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China’s Legislature Approves Changes to Hong Kong’s Electoral System, US and UK Criticise the Move

In a biggest shake up to Hong Kong’s political system since 1997, China’s legislature has approved sweeping changes to Hong Kong’s electoral system in the recently concluded “two sessions” of legislatures.

As confirmed by the official Xinhua news agency of China, China’s National People’s Congress (NPC) approved resolution to make members of the NPC and the Chinese People‘s Political Consultative Conference (CPPCC) will be part of the Election Committee selecting the city’s leader next year. This is seen as the move to further quash the democratic voices in Hong Kong, a special administrative region of China. The United States and other western countries have criticised this move.

“New limits on political participation and democratic representation decimate democratic institutions in HK and run counter to PRC international commitments. We stand with allies and partners speaking out for the rights and freedoms of people in Hong Kong. #StandWithHongKong,” tweeted US Secretary of State Antony Blinken.

United Kingdom Foreign Secretary Dominic Raab in a statement said, “This is the latest step by Beijing to hollow out the space for democratic debate in Hong Kong, contrary to the promises made by China itself.”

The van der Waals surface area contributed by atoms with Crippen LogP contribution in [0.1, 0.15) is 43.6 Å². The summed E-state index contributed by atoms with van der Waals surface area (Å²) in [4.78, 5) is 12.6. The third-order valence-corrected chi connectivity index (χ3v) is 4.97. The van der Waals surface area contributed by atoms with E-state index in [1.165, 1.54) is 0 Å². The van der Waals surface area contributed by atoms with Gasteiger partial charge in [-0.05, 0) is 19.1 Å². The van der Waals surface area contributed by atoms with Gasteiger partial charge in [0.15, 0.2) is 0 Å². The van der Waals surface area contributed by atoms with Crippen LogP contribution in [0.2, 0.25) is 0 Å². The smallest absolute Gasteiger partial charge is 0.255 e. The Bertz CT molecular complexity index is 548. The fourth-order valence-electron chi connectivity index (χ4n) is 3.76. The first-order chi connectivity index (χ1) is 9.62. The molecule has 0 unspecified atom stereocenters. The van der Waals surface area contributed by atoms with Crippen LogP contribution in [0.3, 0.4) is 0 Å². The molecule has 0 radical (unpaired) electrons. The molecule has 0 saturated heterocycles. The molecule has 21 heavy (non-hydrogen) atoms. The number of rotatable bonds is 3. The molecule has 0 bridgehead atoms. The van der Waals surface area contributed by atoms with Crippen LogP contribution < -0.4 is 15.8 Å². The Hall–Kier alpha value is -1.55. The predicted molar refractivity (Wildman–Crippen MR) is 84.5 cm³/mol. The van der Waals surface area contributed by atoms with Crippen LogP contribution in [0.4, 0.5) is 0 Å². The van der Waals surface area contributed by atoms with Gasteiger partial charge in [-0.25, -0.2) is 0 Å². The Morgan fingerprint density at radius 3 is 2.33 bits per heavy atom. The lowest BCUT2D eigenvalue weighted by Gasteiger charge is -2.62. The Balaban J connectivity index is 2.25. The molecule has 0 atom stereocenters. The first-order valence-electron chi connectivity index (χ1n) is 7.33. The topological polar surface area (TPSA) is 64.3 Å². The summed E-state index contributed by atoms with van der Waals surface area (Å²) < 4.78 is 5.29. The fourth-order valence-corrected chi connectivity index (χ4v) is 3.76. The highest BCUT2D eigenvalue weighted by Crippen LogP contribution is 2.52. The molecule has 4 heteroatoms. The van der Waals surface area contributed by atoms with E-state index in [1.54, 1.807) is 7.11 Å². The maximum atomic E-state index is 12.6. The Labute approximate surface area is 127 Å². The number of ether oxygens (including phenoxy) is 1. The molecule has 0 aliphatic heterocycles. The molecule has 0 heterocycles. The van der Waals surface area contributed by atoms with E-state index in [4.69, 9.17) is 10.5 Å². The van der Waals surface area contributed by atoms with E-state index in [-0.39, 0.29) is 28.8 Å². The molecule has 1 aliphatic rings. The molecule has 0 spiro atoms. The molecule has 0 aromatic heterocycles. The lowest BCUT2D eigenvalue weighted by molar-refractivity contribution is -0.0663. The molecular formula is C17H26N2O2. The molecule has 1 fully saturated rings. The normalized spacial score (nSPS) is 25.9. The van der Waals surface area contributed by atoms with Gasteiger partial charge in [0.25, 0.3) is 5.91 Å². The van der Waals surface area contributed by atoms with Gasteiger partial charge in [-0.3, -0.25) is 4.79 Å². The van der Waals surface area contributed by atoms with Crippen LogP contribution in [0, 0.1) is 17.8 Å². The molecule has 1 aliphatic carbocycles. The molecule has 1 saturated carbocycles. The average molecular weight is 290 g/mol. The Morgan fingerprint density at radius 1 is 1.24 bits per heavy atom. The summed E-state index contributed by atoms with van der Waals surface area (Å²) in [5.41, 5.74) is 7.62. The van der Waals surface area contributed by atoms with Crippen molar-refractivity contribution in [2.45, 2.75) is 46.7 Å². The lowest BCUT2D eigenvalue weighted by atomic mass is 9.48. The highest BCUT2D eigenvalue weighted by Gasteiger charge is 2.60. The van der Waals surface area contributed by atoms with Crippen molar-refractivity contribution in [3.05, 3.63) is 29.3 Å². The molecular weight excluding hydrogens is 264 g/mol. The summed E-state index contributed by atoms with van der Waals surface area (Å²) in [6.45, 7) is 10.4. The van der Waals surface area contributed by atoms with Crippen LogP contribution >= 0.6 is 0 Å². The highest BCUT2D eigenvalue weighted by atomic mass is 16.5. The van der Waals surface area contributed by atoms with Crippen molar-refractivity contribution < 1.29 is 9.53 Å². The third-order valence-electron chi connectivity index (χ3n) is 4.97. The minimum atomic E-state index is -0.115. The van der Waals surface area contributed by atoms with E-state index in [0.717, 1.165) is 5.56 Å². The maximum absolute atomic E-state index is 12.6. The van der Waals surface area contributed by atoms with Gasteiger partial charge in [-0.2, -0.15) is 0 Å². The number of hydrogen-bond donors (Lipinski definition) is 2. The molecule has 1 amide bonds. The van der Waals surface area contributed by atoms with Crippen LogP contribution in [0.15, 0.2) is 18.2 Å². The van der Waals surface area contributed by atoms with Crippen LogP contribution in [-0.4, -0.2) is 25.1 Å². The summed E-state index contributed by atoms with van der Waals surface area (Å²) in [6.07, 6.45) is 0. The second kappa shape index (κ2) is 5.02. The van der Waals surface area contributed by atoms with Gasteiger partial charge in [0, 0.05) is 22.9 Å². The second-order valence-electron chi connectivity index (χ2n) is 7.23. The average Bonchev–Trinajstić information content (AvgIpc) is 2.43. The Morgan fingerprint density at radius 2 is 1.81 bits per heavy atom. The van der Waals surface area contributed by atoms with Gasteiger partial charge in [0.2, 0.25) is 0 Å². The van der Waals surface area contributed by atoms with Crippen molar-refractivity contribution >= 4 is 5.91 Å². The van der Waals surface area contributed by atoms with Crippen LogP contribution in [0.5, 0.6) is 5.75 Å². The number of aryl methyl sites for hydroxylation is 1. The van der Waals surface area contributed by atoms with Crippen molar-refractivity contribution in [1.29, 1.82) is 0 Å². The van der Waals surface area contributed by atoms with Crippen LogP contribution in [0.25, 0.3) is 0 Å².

Hong Kong was a British Overseas Territory until 1997 when the United Kingdom (UK) transferred its sovereignty to China.

The NPC has approved changes to the “Basic Law” which acts as the mini constitution of Hong Kong. Among slew of changes, the NPC has also approved an additional sector with 300 members to the Election Committee of Hong Kong which elects the city’s Chief Executive. Presently, the Election Committee comprises members from four sectors – business, professional, social and political with 300 members each.

The seats in the Legislative Council (Legco) of Hong Kong will be increased from 70 to 90. Legco will be elected through the committee, functional constituencies and through direct elections.

A vetting committee will also be established to review potential candidates for the committee and Legco. This might bar the opposition candidates, who aren’t deemed as patriotic, to be elected. 

NPC vice-chairman Wang Chen on March 5 had resolved to establish “a democratic electoral system with Hong Kong characteristics.” He also said that the HKSAR electoral system will be improved to ensure the administration of Hong Kong by Hong Kong people with “patriots” as the main body.

The anti-government protests had rocked Hong Kong in 2019. The protests turned so violent that the Legoco building was also ransacked by protestors.
The annual sessions of National People’s Congress (NPC) and Chinese People’s Political Consultative Conference (CPPCC) are called “two sessions” (lianghui). These sessions are similar to the sessions of parliament in India. The NPC and CPPCC hold parallel sessions each year to discuss the important issues. Even though the NPC is termed as a “rubber stamp” since outcomes of important resolutions are pre decided by China’s Comkunjst Party (CCP), the sessions hold a great importance in China’s political calendar. This year, the sessions commenced on March 4 and ended on March 11.